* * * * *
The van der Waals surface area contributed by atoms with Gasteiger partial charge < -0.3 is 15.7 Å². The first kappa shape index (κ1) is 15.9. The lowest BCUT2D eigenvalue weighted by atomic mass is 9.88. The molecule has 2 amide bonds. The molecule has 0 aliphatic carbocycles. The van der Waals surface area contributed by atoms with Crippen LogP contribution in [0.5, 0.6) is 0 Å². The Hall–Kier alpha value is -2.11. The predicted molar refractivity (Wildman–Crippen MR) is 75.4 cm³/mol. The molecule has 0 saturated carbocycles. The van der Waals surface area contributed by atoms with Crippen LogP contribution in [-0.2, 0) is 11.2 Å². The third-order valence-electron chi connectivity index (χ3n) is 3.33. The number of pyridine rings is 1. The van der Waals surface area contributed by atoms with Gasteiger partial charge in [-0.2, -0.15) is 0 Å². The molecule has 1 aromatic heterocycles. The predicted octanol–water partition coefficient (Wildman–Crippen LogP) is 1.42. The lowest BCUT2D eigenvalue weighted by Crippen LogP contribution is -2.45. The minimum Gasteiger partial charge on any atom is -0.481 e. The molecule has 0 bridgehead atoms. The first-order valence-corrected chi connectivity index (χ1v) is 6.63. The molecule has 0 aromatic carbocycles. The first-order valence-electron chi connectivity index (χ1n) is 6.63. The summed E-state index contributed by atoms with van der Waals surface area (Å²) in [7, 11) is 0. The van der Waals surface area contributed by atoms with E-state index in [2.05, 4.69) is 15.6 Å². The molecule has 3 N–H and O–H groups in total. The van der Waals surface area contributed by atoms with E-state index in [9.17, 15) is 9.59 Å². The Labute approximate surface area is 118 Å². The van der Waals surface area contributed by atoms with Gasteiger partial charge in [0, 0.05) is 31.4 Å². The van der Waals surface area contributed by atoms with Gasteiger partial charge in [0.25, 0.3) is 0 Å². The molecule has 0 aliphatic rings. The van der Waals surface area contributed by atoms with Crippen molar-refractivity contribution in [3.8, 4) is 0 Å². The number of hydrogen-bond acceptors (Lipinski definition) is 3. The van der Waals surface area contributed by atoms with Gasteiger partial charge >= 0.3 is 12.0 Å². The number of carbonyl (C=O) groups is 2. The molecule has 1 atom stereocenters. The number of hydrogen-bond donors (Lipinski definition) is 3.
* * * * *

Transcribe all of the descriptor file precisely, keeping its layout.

The van der Waals surface area contributed by atoms with Gasteiger partial charge < -0.3 is 15.7 Å². The first kappa shape index (κ1) is 15.9. The lowest BCUT2D eigenvalue weighted by atomic mass is 9.88. The molecule has 2 amide bonds. The molecule has 0 aliphatic carbocycles. The van der Waals surface area contributed by atoms with Crippen LogP contribution in [0.5, 0.6) is 0 Å². The Hall–Kier alpha value is -2.11. The predicted molar refractivity (Wildman–Crippen MR) is 75.4 cm³/mol. The molecule has 0 saturated carbocycles. The van der Waals surface area contributed by atoms with Crippen LogP contribution in [-0.2, 0) is 11.2 Å². The third-order valence-electron chi connectivity index (χ3n) is 3.33. The number of pyridine rings is 1. The van der Waals surface area contributed by atoms with Gasteiger partial charge in [-0.2, -0.15) is 0 Å². The molecule has 1 aromatic heterocycles. The predicted octanol–water partition coefficient (Wildman–Crippen LogP) is 1.42. The lowest BCUT2D eigenvalue weighted by Crippen LogP contribution is -2.45. The minimum Gasteiger partial charge on any atom is -0.481 e. The molecule has 0 bridgehead atoms. The first-order valence-corrected chi connectivity index (χ1v) is 6.63. The molecule has 0 aromatic carbocycles. The first-order valence-electron chi connectivity index (χ1n) is 6.63. The summed E-state index contributed by atoms with van der Waals surface area (Å²) in [7, 11) is 0. The van der Waals surface area contributed by atoms with E-state index in [2.05, 4.69) is 15.6 Å². The molecule has 3 N–H and O–H groups in total. The van der Waals surface area contributed by atoms with E-state index in [9.17, 15) is 9.59 Å². The Labute approximate surface area is 118 Å². The van der Waals surface area contributed by atoms with Gasteiger partial charge in [0, 0.05) is 31.4 Å². The van der Waals surface area contributed by atoms with Gasteiger partial charge in [0.25, 0.3) is 0 Å². The molecule has 0 aliphatic rings. The van der Waals surface area contributed by atoms with Crippen molar-refractivity contribution in [3.8, 4) is 0 Å². The number of hydrogen-bond acceptors (Lipinski definition) is 3. The van der Waals surface area contributed by atoms with Gasteiger partial charge >= 0.3 is 12.0 Å². The number of carbonyl (C=O) groups is 2. The molecule has 1 atom stereocenters. The number of hydrogen-bond donors (Lipinski definition) is 3.